brought to light coverRating: 3.75 stars
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Length: Novel

Callum is a hitman, but something is off about his latest job. He and his partner are being forced to take the assignment by some shadowy figures threatening them if they fail. And the target is an adorable barista who seems far to angelic and sweet for anyone to want to hurt him. Callum doesn’t want to hurt him. But if he wants to keep himself and his partner out of trouble, he doesn’t have much choice.

Linden is a fae who escaped to the human realm to avoid an evil sorcerer who believes Linden is prophesized to kill him. When Linden sees Callum, he has his suspicions that the guy isn’t just a regular customer. But when more bad guys are sent to hunt Linden, sticking with Callum seems like the safest bet. Despite the man’s scary exterior, Linden doesn’t think Callum actually wants to hurt him.

While the men manage to escape the latest attackers, they end up back in the fae realm where trouble is still brewing. The sorcerer who wants Linden dead is still after him, and this time he is threatening someone close to Linden. He knows he has no choice but to confront Lord Evalt, but it also means near certain death. However, Linden has Callum at his side, along with Linden’s two best friends, and they are willing to do whatever it takes to save Linden’s family and stop Lord Evalt for good.

Brought to Light is a contemporary fantasy that is part of the Magic Emporium collection. The books are written by a variety of authors and tied together by the existence of a magical shop that appears only once when someone is in dire need. The stories can be read as standalones, as the only connection is the appearance of the shop.

I liked the mix of contemporary and fantasy in this story and we spend time in both the human and fae realms. It gives us a chance to see both Linden and Callum in their elements, as well as watch the super competent Callum be a bit of a fish out of water as he tries to find his way in Linden’s realm. This isn’t a hugely expansive world in terms of world building, but I think Grayson sets the stage well enough to follow the magical elements of the story. I enjoyed the camaraderie between Linden and his best friends, as well as the way Callum slowly begins to fit in and forge a connection with them too. I also really loved the way the Magic Emporium ties back into the story. At first I was a little unsure, as Callum visits the shop early on and not much seems to happen with this thread. He isn’t in dire need at the time, so it didn’t fully seem to fit. But things come back around really well and I enjoyed the way this element of the story ties in. Visiting the shop also serves to give Callum his first taste that something strange is going on, which leads him nicely into the future revelations.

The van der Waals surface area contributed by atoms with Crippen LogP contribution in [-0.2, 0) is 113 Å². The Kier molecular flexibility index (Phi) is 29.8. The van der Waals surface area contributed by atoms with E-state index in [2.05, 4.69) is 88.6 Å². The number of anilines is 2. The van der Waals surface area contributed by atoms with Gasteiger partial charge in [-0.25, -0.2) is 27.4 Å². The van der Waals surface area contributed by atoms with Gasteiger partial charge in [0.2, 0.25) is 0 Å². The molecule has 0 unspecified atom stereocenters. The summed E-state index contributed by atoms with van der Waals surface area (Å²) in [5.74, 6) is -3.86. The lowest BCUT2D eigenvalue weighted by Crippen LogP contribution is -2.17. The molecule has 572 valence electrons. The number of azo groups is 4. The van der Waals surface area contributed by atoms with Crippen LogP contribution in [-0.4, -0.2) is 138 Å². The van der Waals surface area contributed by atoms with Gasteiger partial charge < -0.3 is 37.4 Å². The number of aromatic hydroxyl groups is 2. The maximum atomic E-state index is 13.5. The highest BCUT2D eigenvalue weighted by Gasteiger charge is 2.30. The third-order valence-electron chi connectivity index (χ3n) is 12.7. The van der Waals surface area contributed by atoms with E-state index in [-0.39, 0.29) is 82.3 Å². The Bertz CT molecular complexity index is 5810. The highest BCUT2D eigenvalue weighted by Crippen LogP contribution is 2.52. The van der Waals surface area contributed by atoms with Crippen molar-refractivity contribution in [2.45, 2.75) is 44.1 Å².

Callum and Linden have a fun dynamic of the gruff hitman who falls for his sunshiney target. It gives us a chance to see Callum’s more tender side, as well as the way Linden challenges him. I just felt like we didn’t get enough backstory or character development on either of these men to really take things to a deeper level, however. We are told the basics — Callum is a veteran who is now a hitman, Linden is the son of a cook who is now being threatened — but it doesn’t go enough beyond that to really develop things. In Linden’s case, I wanted to know more about his life before these events to understand his character better. I also wanted to know how Callum went from fighting for his country to murdering people for a living. We also see Callum willing to sacrifice everything (including his relationship with Linden) for his business partner, Jesse, but we learn next to nothing about the other man, nor about their relationship, their past, or their connection. Nor do we ever really learn any detail about the threat to Callum and Jesse, which is the impetus for all of the early conflict. Jesse knows all the details, but he doesn’t tell Callum or, by default, the reader. So we are just told big, scary things will happen, but not what is actually going on, which diminished the impact for me. I also felt like we don’t get enough information on Evalt to bring him out of generic villain territory and make him feel a fleshed out threat.

I also think the pacing is somewhat off here. We spend a short time in the human realm, and then a very long time with Callum and Linden wandering around before connecting with Callum’s friends. Then the book takes on sort of a road trip feel of watching them journey to where Evalt is holding Linden’s loved one hostage. The actual conflict at the end happens quickly and without any real plan on the part of Linden and his posse, so it left me feeling like most of the story was sort of the “middle.”

In the end, I think what worked for me here outweighs my concerns. I enjoyed the mixture of the two realms, as well as the fish out of water element for Callum as he tries to find his way in the fae world. The men have a sweet relationship that I liked, particularly when Linden asserts his inner strength. So if you are looking for a nice contemporary fantasy, or want to check out more books in this collection, give this one a try.

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